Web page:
Preface: I just watched episode 7 of season 7 of the West Wing. I’d watched most of it before, but haven’t watched this season before. Episode 7 was basically a no-holds-barred debate between Santos and Vinick. One of the issues raised was energy independence. It’s an issue that rises in every single debate since the oil crunch of the 70s. What every single president has failed to mention is Nuclear Thorium Power.
Wait, what? Lemme edumicate.
I hate most nuclear power. Mainly wasteful pressurized water reactors. But not all nuclear power.
TL;DR? Watch the youtube video. You’ll learn something. Otherwise, read on:
- Uranium is 800,000 tons of ore for 35 tons of enriched uranium (215 tons of depleted uranium), which produces a little less than 35 tons of spent fuel, which rots at yucca mountain for about 10,000 years.
- Thorium starts with 200 tons of ore, which yield 1 ton natural thorium. All of which is converted to energy. We get no uranium as byproducts, and no plutonium as byproducts. 83% of the fission products are stable and pose no risk after 10 years. The rest can be buried for 300 years, after which they pose no risk.
- Thorium is present in every clump of dirt you’ve ever picked up. We have enough of it in reserve to power our country for the next hundred - if not five hundred - years.
- Thorium is not used in any modern industrial process.
And now with your regularly scheduled post:
I hate nuclear power. No - let me qualify - I hate traditional uranium fission nuclear power.
Its waste lasts hundreds of thousands of years.
It’s reliant on fallible mechanical systems for regulating the temperatures and fission rate of reactors.
Thorium’s a little bit different. It requires an up-front injection of uranium. From then onward, it requires regular injections of thorium as a fuel. The fuel life cycle is a little bit more complicated than typical reactors, but let me give you the up-sides — and the down-sides.
- Nuclear waste from liquid flouride thorium reactors lasts tens of years, instead of hundreds of thousands of years.
- We have more than enough thorium fuel - in the form of ingots - to last our country hundreds of years, even considering exponential growth in energy usage.
- Nuclear waste from thorium reactors is almost impossible to use for nuclear prolification
- LFTR reactors are self-regulating: they do not need control rods. Fluid dynamics dictate that the density of a liquid is reliant on its temperature; as temperatures rise, density decreases. The reaction in LFTR reactors is reliant on the density of the molton reactionaries. If the density decreases, the reaction rate decreases, cooling the reactor.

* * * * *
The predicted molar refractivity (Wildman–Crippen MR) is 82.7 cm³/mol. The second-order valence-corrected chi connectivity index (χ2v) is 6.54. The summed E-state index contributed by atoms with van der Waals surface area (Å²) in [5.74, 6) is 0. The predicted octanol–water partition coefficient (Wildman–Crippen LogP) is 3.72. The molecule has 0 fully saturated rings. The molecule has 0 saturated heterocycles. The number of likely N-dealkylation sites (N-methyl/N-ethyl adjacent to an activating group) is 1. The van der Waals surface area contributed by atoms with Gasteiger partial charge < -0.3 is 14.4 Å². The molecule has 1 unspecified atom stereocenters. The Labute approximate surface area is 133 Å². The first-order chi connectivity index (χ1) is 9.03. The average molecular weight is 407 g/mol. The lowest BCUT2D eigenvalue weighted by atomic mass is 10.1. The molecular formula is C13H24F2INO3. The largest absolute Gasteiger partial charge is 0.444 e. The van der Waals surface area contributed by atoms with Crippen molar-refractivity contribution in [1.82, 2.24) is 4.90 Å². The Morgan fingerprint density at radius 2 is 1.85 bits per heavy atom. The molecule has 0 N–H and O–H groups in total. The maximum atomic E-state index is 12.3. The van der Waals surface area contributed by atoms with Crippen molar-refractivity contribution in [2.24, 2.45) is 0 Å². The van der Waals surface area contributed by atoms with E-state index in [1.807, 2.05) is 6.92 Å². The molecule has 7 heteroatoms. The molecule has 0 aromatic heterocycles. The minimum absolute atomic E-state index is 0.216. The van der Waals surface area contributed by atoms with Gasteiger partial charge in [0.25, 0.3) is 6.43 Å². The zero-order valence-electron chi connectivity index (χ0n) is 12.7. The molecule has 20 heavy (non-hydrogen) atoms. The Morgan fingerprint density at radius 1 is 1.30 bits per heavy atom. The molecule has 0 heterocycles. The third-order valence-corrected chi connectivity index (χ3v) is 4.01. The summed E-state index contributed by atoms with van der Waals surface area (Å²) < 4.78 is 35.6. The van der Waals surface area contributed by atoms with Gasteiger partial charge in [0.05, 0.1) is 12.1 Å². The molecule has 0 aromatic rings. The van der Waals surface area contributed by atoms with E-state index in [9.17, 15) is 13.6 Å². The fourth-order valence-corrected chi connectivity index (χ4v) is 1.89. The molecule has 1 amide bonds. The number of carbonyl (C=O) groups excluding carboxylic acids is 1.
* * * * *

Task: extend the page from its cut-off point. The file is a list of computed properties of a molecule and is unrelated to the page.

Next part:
- If the reactor gets too hot, the reactive fuel melts plugs at the bottom of the reactor that drain the reactive fuel into a flat cooling pan - which further decreases the density of the fuel, ensuring that it does not melt down. Please note that both this and the above are naturally passive events: they do not require an engineer staring at a gauge to remember to push the big red button. The laws of nature ensure that they happen.
- There was a working LFTR-style reactor at Oakridge National Laboratories. It was safely shut down on friday, and brought back to criticality on monday, many times over. Safely. WIthout incident.
Now, the two downsides (with rebuttle):
- Nuclear waste from liquid flouride thorium reactors is immensely dangerous - not for nuclear proliferation, but because of the kind of radiation it emits. It’s dangerous to even be in the same room as the stuff - with safety suits. But it cools off to safe levels within a century.
- The temperatures these reactors are efficient at are high. Materials science isn’t quite where it needs to be to provide the kind of piping needed to ensure long-term safety of the site. What about short term? What if we had three reactors? When there’s a concern in its line, take it off-line. We’ve seen how easy they are — in comparison with traditional pressurized water reactors — to bring back on-line. Take it off-line, replace the piping. If you have a triple-redundant system, that means you have at least two reactors on-line for every single reactor off-line.
And wouldn’t you rather that, than a Yucca mountain filled with nuclear waste for the next mellenia?
And wouldn’t you rather that, than a century of children born with mercury poisoning due to the coal power plants in use?
And wouldn’t you rather that, than a multitude of endangered species killed off by irresponsible oil spills?
I’m not even asking about wind, or hydro, or solar. I’m asking for people to - maybe - give a chance to the kind of nuclear power envisioned before the navy took the wheel?
Keep in mind, the navy took the wheel because: a) it worked well in ships, and b) it produced raw plutonium usable for nuclear weapons.
The major thing standing in the way?
Thorium power can’t create weapons. So who wants to fund it?